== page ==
29 May 2012
Every year in the port city of Valparaíso, local fishermen partake in a vibrant, thunderous celebration of San Pedro (Saint Peter), the patron saint of fishermen.
The festivities surrounding the Fiesta de San Pedro are intended to help protect these local fishers of the Pacific's often wild waters from the sea's dangers, as well as to ensure the fishermen's labors will be repaid with bountiful returns in the coming year, and the whole city turns out to help them celebrate.
Although San Pedro festivals are held up and down Chile's Pacific coast, the Valparaíso celebration is far and away the most splendid, uproarious manifestation of the centrality of fishing in these coastal people's lives. Just an hour west of Santiago and easily accessible by public transportation, visitors to the cosmopolitan capital will want to be sure to pencil in a day trip to Valparaíso at the end of June.
An annual ruckus at the end of June
The morning begins with musical events, groups carrying colorful flags, and local food and artisanal craft vendors as the crowds await the afternoon spectacle. Get to the waterside early for the traditional morning mass presided over by the bishop of Valparaíso in the Capilla San Pedro, a quaint chapel near the cove of Caleta El Membrillo.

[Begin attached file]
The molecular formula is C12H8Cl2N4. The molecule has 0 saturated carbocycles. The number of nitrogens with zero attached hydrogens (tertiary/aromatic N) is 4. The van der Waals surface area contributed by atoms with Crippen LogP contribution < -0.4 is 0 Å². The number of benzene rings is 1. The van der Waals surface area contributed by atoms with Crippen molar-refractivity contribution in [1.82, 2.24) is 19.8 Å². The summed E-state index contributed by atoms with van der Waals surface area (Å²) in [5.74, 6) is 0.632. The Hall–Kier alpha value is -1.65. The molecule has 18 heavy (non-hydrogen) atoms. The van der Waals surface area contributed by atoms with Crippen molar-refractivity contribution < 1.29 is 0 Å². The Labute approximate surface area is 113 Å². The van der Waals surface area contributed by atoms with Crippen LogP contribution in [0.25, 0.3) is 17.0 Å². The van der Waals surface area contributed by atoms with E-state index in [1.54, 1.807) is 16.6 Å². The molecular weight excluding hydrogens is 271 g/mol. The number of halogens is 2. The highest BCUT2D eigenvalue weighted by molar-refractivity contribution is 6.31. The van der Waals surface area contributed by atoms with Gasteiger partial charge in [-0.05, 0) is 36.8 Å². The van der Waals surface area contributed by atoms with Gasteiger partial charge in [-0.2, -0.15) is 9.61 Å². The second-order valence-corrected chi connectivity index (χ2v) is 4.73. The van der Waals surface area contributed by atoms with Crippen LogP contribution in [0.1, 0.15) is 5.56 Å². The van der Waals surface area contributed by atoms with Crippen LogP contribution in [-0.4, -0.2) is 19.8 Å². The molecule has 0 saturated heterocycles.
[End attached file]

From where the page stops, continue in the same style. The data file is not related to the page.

Following the service, events continue with a colorful procession of dancers from Valparaíso's different coastal neighborhoods. This river of color, music and noise carries aloft a figure of San Pedro as far as the Muelle Prat pier. Here the San Pedro image is set sail on a boat that circumnavigates the bay, trailed by hundreds of boats, blowing their horns and extravagantly decorated, following in its wake.
For more than 120 years, the Fiesta de San Pedro has been celebrated along Chile's coast. Over time, this festival has transformed into one of the most traditional local celebrations, representing the region's intriguing heritage and beckoning both Chilean and foreign visitors to take part in its colorful customs. Those who attend often bring small mirrors to greet the passing procession of seamen and dancers with bright, sun-reflected flashes.
How to arrive
Valparaíso is easily accessible by bus from Santiago and visitors can use the city's metro system to access bus stations.
Take the metro to the Pajaritos stop (line 1) and walk literally just a few steps to the Terminal de Pajaritos.
Alternatively, take the metro to the Terminal Alameda, the main bus terminal in Santiago, located at the Universidad de Santiago metro stop (line 1), and catch one of the frequent buses to Valparaíso.
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